Although the various embodiments described herein have two timed ignitions (i.e., fire and break matches), it can be understood that the concepts described herein may be used in connection with devices that have one timed ignition or more than two timed ignitions.

Various embodiments of the present invention may be implemented using computer-readable media. The terms “computer-readable medium” and “computer-readable media” in the plural as used herein may include, for example, magnetic and optical memory devices such as diskettes, compact discs of both read-only and writeable varieties, optical disk drives, hard disk drives, etc. A computer-readable medium may also include memory storage that can be physical, virtual, permanent, temporary, semi-permanent and/or semi-temporary. A computer-readable medium may further include one or more data signals transmitted on one or more carrier waves.

While several embodiments of the invention have been described, it should be apparent that various modifications, alterations and adaptations to those embodiments may occur to persons skilled in the art with the attainment of some or all of the advantages of the present invention. It is therefore intended to cover all such modifications, alterations and adaptations without departing from the scope and spirit of the present invention.

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US20140060366 *Mar 2, 2013Mar 6, 2014Omnitek Partners LlcInertially Operated Electrical Initiation Devices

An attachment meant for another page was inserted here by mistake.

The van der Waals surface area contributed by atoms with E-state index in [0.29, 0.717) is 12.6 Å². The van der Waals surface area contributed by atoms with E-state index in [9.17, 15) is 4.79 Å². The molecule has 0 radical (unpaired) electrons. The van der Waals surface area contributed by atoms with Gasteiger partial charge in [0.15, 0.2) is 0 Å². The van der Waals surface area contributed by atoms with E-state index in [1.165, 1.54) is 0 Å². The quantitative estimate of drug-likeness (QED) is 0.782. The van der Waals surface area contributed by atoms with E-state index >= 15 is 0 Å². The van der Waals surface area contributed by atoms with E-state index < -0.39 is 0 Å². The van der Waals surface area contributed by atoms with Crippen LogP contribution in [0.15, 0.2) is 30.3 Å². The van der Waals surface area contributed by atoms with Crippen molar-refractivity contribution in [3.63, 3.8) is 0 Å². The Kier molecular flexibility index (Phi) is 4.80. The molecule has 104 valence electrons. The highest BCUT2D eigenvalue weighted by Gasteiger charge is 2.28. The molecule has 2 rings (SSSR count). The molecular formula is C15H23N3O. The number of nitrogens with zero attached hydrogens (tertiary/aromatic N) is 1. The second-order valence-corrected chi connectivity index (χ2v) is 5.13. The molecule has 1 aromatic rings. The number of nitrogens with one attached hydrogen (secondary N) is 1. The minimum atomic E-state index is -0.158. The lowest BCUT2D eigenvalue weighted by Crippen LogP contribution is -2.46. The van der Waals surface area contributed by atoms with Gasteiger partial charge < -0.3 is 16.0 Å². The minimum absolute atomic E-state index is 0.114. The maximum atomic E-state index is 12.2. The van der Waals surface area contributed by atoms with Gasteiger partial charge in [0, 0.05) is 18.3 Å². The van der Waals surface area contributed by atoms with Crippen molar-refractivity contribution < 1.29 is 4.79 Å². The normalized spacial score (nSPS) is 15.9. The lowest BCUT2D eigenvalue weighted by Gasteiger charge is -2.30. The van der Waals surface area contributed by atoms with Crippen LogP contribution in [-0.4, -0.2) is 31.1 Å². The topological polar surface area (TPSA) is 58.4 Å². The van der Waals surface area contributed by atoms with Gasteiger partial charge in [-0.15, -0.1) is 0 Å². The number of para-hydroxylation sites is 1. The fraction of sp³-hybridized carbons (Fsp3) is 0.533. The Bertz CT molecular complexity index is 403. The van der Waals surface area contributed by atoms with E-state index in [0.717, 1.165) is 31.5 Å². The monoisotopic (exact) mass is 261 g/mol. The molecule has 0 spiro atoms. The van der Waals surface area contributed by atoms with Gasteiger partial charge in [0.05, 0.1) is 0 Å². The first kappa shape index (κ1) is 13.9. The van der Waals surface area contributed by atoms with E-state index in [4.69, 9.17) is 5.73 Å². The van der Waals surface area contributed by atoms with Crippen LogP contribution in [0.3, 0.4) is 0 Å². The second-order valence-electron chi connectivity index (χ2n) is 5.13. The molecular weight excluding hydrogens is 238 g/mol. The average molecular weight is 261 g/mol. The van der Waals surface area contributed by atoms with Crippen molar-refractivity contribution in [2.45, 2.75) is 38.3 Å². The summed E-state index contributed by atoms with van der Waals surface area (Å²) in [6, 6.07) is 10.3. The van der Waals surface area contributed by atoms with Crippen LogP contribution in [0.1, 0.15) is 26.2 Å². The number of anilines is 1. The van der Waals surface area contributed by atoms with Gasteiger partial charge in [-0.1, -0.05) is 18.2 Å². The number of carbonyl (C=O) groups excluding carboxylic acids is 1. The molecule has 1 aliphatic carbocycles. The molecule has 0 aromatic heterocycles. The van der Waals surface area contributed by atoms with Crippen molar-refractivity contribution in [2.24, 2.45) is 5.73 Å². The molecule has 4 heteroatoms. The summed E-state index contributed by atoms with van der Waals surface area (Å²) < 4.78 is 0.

DE102013204273B3 *Mar 12, 2013Apr 10, 2014Hanwha CorporationFiring system for use during fire work i.e. explosive gunpowder, has firing module units electrically connected with fire work firing units, and central control unit transferring digital firing signal to firing module units
Classifications
U.S. Classification102/215, 102/218, 102/360, 102/351, 102/342, 102/357
International ClassificationF42B4/06, F42B3/18
Cooperative ClassificationF42B3/18, F42B4/06
European ClassificationF42B3/18, F42B4/06
Legal Events
DateCodeEventDescription
Mar 2, 2012ASAssignment
Owner name: PYROTECHNICS MANAGEMENT, INC., PENNSYLVANIA
Free format text: ASSIGNMENT OF ASSIGNORS INTEREST;ASSIGNOR:LASUT, NATHAN P.;REEL/FRAME:027796/0423
Effective date: 20120301
Oct 12, 2015FPAYFee payment
Year of fee payment: 4